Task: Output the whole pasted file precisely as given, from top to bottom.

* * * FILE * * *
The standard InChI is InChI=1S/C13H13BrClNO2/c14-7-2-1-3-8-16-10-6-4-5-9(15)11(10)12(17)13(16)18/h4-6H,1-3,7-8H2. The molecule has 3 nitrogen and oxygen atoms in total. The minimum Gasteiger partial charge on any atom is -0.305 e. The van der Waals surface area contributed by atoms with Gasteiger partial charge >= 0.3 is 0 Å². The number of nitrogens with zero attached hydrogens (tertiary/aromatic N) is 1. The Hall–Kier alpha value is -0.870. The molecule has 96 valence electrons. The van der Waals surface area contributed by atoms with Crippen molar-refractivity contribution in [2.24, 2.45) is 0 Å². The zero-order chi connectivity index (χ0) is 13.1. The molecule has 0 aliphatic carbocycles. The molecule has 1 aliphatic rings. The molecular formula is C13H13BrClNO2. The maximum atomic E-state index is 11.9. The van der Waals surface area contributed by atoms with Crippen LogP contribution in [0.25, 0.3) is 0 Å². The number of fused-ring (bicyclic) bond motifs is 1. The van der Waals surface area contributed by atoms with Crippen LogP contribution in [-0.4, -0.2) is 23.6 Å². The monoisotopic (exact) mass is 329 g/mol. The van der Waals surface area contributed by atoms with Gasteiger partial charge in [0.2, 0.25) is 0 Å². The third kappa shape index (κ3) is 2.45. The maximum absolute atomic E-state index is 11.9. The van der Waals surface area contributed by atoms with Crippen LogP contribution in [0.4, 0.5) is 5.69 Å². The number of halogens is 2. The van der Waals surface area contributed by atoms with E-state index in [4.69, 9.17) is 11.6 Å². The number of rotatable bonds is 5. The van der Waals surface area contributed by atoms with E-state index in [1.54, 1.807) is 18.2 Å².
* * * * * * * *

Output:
The standard InChI is InChI=1S/C13H13BrClNO2/c14-7-2-1-3-8-16-10-6-4-5-9(15)11(10)12(17)13(16)18/h4-6H,1-3,7-8H2. The molecule has 3 nitrogen and oxygen atoms in total. The minimum Gasteiger partial charge on any atom is -0.305 e. The van der Waals surface area contributed by atoms with Gasteiger partial charge >= 0.3 is 0 Å². The number of nitrogens with zero attached hydrogens (tertiary/aromatic N) is 1. The Hall–Kier alpha value is -0.870. The molecule has 96 valence electrons. The van der Waals surface area contributed by atoms with Crippen molar-refractivity contribution in [2.24, 2.45) is 0 Å². The zero-order chi connectivity index (χ0) is 13.1. The molecule has 0 aliphatic carbocycles. The molecule has 1 aliphatic rings. The molecular formula is C13H13BrClNO2. The maximum atomic E-state index is 11.9. The van der Waals surface area contributed by atoms with Crippen LogP contribution in [0.25, 0.3) is 0 Å². The number of fused-ring (bicyclic) bond motifs is 1. The van der Waals surface area contributed by atoms with Crippen LogP contribution in [-0.4, -0.2) is 23.6 Å². The monoisotopic (exact) mass is 329 g/mol. The van der Waals surface area contributed by atoms with Gasteiger partial charge in [0.2, 0.25) is 0 Å². The third kappa shape index (κ3) is 2.45. The maximum absolute atomic E-state index is 11.9. The van der Waals surface area contributed by atoms with Crippen LogP contribution in [0.4, 0.5) is 5.69 Å². The number of halogens is 2. The van der Waals surface area contributed by atoms with E-state index in [4.69, 9.17) is 11.6 Å². The number of rotatable bonds is 5. The van der Waals surface area contributed by atoms with E-state index in [1.54, 1.807) is 18.2 Å².